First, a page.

Tuesday, April 14, 2009

Global Education: Starting Where We Are

Today, in the United States and around the world, interacting with people from different backgrounds, cultures, and perspectives is more the rule than the exception. As Caterina Cregor Blitzer, Director of International Education for the Indiana State Department of Education said in a recent interview with Kappa Delta Pi, “The world is here!”

Ms. Blitzer brings personal experience in global citizenship to her role at the Indiana DOE. Born in Italy, Ms. Blitzer discovered that her parents, her village (“in the broadest sense of the term”), and then her new home of New York all helped create just the right atmosphere for her to learn what it means to be American, first and foremost, and Italian American as well. During her 10-year span as the Executive Director of the International Center of Indianapolis, Ms. Blitzer often worked with individuals from Indiana industry who were about to embark on opportunities abroad—and she realized how rare it was for people to have had any kind of educational preparation for global fluency. “I began to wonder what experience they might have had in K-12 to set the stage and help prepare them,” she said. “And that triggered in me a desire to be a cultural and communication bridge, to work to foster understanding and bring the benefits that are available through global competencies.”

When Indiana created the Directorship for International Education, the state became one of only 10 in the nation to have a position solely dedicated to global education. The goals for International Education at the state level involve creating and supporting opportunities for Indiana educators and students to expand their global competency in a variety of ways—through creative school partnerships, international exchange programs (for teachers and students), and by providing comprehensive resources that help make it all possible.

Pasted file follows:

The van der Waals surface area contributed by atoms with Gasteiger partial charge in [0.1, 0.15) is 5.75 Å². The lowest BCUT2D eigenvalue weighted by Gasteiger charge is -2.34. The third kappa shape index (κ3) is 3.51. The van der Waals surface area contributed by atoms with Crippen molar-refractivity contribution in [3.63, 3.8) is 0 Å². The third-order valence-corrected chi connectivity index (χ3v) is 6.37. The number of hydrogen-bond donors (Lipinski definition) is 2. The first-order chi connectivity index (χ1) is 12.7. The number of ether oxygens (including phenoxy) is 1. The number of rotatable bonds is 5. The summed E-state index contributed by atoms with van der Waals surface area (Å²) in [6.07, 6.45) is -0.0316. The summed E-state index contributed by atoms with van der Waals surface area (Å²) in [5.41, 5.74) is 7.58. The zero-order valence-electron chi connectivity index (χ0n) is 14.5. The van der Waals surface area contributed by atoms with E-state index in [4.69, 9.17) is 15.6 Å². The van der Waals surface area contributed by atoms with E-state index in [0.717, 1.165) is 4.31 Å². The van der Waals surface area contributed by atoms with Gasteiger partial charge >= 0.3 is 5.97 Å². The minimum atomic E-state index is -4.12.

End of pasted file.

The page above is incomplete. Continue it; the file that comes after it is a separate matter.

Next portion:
Ms. Blitzer brings a whole-system approach to her view of international education and seeks not only to provide information and involvement opportunities for educators, but also to facilitate the links and funding that make the opportunities possible. She believes the time is right for increased awareness and investment in global education. Because of the priorities of the new U.S. administration, she says, “We have a once-in-a-lifetime opportunity to articulate goals on par with the best countries in the world.” Developing global competencies is more important—and more possible—than ever before, and preparing our students with 21st Century Skills means new models for international education are needed through the entire K-12 spectrum.

Working in partnership with a number of organizations and funders, which includes support from the Longview Foundation, the Asia Society, and local partners, the International Education division of the Indiana DOE is able to provide public forums and workshops on global education. In addition, a grant from the Longview Foundation made possible the soon-to-be-released Indiana Education Goes Global, a resource guide for schools that provides model programs, best practices, and other resources for international education and exchange. (We will post a link to the guide as soon as it is available.)

Next segment: How Teachers and Principals Can Get involved

1 comment:

Katherine Bolman, D.Ed said...

I have started a project that I think will add to Global Education. My masters in education thesis was to teach in the great museums in Europe. I lead a group from Crete, to Greece, through Italy, Paris and the North Countries. From this I have started to write an online art history course ahaafoundation.org

I would like input from you, even corrections of typos, or incorrect facts and I would like help getting the site known by history and social studies teachers.

Are there any other organizations that could use this site?
Katherine Bolman